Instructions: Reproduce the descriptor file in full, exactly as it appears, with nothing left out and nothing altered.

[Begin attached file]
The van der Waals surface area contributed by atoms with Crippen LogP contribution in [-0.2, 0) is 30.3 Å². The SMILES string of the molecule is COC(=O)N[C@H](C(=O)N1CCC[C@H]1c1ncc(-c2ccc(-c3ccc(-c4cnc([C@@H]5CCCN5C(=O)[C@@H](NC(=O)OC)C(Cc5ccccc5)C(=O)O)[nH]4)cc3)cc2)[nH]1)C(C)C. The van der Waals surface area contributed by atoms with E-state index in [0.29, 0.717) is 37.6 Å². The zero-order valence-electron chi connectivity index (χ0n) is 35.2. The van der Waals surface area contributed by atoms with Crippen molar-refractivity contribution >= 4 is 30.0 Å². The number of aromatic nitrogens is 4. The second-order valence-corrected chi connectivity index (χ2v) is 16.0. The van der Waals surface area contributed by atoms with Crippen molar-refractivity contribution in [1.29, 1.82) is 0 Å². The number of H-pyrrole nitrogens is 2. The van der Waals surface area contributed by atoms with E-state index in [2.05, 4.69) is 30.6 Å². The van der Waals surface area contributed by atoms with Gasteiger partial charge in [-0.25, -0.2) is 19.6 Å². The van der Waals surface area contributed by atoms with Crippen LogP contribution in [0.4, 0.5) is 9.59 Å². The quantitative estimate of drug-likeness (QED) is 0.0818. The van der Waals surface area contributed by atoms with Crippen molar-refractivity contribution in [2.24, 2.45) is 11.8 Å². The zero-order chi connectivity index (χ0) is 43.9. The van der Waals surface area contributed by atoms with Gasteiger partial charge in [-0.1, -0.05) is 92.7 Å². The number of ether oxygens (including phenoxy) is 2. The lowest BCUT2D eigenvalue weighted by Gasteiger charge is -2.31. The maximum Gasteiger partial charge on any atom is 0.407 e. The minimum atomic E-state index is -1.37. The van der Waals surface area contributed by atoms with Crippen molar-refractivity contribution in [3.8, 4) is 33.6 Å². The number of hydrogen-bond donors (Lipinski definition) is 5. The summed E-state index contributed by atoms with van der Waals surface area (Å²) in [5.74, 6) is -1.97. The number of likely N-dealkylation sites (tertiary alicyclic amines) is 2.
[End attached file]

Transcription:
The van der Waals surface area contributed by atoms with Crippen LogP contribution in [-0.2, 0) is 30.3 Å². The SMILES string of the molecule is COC(=O)N[C@H](C(=O)N1CCC[C@H]1c1ncc(-c2ccc(-c3ccc(-c4cnc([C@@H]5CCCN5C(=O)[C@@H](NC(=O)OC)C(Cc5ccccc5)C(=O)O)[nH]4)cc3)cc2)[nH]1)C(C)C. The van der Waals surface area contributed by atoms with E-state index in [0.29, 0.717) is 37.6 Å². The zero-order valence-electron chi connectivity index (χ0n) is 35.2. The van der Waals surface area contributed by atoms with Crippen molar-refractivity contribution >= 4 is 30.0 Å². The number of aromatic nitrogens is 4. The second-order valence-corrected chi connectivity index (χ2v) is 16.0. The van der Waals surface area contributed by atoms with Crippen molar-refractivity contribution in [1.29, 1.82) is 0 Å². The number of H-pyrrole nitrogens is 2. The van der Waals surface area contributed by atoms with E-state index in [2.05, 4.69) is 30.6 Å². The van der Waals surface area contributed by atoms with Gasteiger partial charge in [-0.25, -0.2) is 19.6 Å². The van der Waals surface area contributed by atoms with Crippen LogP contribution in [0.4, 0.5) is 9.59 Å². The quantitative estimate of drug-likeness (QED) is 0.0818. The van der Waals surface area contributed by atoms with Crippen molar-refractivity contribution in [2.24, 2.45) is 11.8 Å². The zero-order chi connectivity index (χ0) is 43.9. The van der Waals surface area contributed by atoms with Gasteiger partial charge in [-0.1, -0.05) is 92.7 Å². The number of ether oxygens (including phenoxy) is 2. The lowest BCUT2D eigenvalue weighted by Gasteiger charge is -2.31. The maximum Gasteiger partial charge on any atom is 0.407 e. The minimum atomic E-state index is -1.37. The van der Waals surface area contributed by atoms with Crippen molar-refractivity contribution in [3.8, 4) is 33.6 Å². The number of hydrogen-bond donors (Lipinski definition) is 5. The summed E-state index contributed by atoms with van der Waals surface area (Å²) in [5.74, 6) is -1.97. The number of likely N-dealkylation sites (tertiary alicyclic amines) is 2.